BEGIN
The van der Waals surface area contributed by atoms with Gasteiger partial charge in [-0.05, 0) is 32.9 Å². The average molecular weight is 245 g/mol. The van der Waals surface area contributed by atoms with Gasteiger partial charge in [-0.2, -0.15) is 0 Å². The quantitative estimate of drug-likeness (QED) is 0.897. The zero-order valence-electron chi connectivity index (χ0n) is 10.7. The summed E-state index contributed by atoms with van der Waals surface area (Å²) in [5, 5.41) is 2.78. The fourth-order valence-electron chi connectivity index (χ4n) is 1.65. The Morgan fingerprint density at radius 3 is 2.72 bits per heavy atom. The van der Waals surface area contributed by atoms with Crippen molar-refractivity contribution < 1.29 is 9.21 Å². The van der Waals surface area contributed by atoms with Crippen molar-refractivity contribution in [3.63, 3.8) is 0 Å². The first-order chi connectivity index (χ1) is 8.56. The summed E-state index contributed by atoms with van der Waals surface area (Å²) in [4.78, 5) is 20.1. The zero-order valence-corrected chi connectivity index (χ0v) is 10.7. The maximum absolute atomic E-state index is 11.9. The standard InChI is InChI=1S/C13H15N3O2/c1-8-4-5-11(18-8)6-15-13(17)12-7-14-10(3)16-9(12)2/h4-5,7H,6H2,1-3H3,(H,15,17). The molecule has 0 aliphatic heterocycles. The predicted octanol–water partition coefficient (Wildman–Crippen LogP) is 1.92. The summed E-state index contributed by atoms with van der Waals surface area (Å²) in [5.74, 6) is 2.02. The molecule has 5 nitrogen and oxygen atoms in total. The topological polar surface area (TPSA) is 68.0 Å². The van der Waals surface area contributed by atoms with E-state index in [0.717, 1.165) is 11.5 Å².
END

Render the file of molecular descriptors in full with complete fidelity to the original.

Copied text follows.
The van der Waals surface area contributed by atoms with Gasteiger partial charge in [-0.05, 0) is 32.9 Å². The average molecular weight is 245 g/mol. The van der Waals surface area contributed by atoms with Gasteiger partial charge in [-0.2, -0.15) is 0 Å². The quantitative estimate of drug-likeness (QED) is 0.897. The zero-order valence-electron chi connectivity index (χ0n) is 10.7. The summed E-state index contributed by atoms with van der Waals surface area (Å²) in [5, 5.41) is 2.78. The fourth-order valence-electron chi connectivity index (χ4n) is 1.65. The Morgan fingerprint density at radius 3 is 2.72 bits per heavy atom. The van der Waals surface area contributed by atoms with Crippen molar-refractivity contribution < 1.29 is 9.21 Å². The van der Waals surface area contributed by atoms with Crippen molar-refractivity contribution in [3.63, 3.8) is 0 Å². The first-order chi connectivity index (χ1) is 8.56. The summed E-state index contributed by atoms with van der Waals surface area (Å²) in [4.78, 5) is 20.1. The zero-order valence-corrected chi connectivity index (χ0v) is 10.7. The maximum absolute atomic E-state index is 11.9. The standard InChI is InChI=1S/C13H15N3O2/c1-8-4-5-11(18-8)6-15-13(17)12-7-14-10(3)16-9(12)2/h4-5,7H,6H2,1-3H3,(H,15,17). The molecule has 0 aliphatic heterocycles. The predicted octanol–water partition coefficient (Wildman–Crippen LogP) is 1.92. The summed E-state index contributed by atoms with van der Waals surface area (Å²) in [5.74, 6) is 2.02. The molecule has 5 nitrogen and oxygen atoms in total. The topological polar surface area (TPSA) is 68.0 Å². The van der Waals surface area contributed by atoms with E-state index in [0.717, 1.165) is 11.5 Å².